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RobPreston
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RobPreston,
User Rank: Apprentice
8/21/2013 | 5:30:03 PM
re: Groklaw Shuts Down, Cites Government Surveillance
I think the point is that it's difficult to have an intelligent conversation about government surveillance/spying activities when the Nazi/Third Reich card is pulled.
Thomas Claburn
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Thomas Claburn,
User Rank: Ninja
8/21/2013 | 4:57:41 PM
re: Groklaw Shuts Down, Cites Government Surveillance
It's a reference to alleged violations of the US Constitution, specifically the First and Fourth Amendments.
melgross
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melgross,
User Rank: Apprentice
8/21/2013 | 4:27:03 PM
re: Groklaw Shuts Down, Cites Government Surveillance
Good for you. Keep thinking that way. You obviously don't really believe it, or you wouldn't have posted that in the first place.
melgross
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melgross,
User Rank: Apprentice
8/21/2013 | 4:26:10 PM
re: Groklaw Shuts Down, Cites Government Surveillance
Since all governments with the technology do this, it's ridiculous to believe that moving to providers elsewhere will make any difference. I like that Snowden stated, when he arrived in Russia that he was now in a real democracy. This just goes to show how naive these people really are.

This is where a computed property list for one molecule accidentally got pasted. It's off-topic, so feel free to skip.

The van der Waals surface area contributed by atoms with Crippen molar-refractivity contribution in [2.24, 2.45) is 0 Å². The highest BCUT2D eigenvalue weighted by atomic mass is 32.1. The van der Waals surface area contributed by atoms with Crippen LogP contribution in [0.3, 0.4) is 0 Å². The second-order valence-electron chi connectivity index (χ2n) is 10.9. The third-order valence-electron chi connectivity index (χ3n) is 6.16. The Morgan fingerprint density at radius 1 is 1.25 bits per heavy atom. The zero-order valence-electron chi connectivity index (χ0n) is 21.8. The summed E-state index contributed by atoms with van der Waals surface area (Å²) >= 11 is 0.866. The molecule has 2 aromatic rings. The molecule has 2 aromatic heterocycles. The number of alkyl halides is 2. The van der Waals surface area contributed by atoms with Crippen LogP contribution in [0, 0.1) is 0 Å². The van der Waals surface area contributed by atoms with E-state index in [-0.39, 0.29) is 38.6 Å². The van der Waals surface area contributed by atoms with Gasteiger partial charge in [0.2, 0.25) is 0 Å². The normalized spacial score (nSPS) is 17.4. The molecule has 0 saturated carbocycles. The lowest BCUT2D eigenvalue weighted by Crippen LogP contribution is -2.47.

We all know just how insecure e-mail is. We've been to,d this since the beginning. I don't see any difference now. If the government wants to get the info it always could. This is just something we have to get used to. This is all in response to terrorism since 9/11. We have to decide whether we want security or privacy. Some people will choose security, and others will choose privacy.

But there's already a movement in Congress to limit this. We'll see how that goes.

We can see how many people feel by the response to the Boston Marathon bombers this year. People were asking why they weren't caught before, what with all the phone tapping the NSA is supposedly doing. The truth is that they do t do what would be required for this. No recording, or listening g to phone conversations, unless they already have suspicions. And as we saw there, even when they do have suspicions of someone, they miss most of the info.

The same thing is happening with e-mail. Almost none of it will ever be seen.
dbtinc
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dbtinc,
User Rank: Apprentice
8/21/2013 | 1:12:05 PM
re: Groklaw Shuts Down, Cites Government Surveillance
I'm sure they said something similar to that in Germany in 1932 ... wake up to the fact that the government has become way too intrusive in your private affairs and all in the name of public "security." You are witnessing the birth of the American 4th Reich.
enazster
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enazster,
User Rank: Apprentice
8/21/2013 | 12:07:25 AM
re: Groklaw Shuts Down, Cites Government Surveillance
when I see phrases like"...crimes against the American people" I start wondering how objective the article is. This is clearly the kind of thing that is said by someone that wants to break the law without getting caught.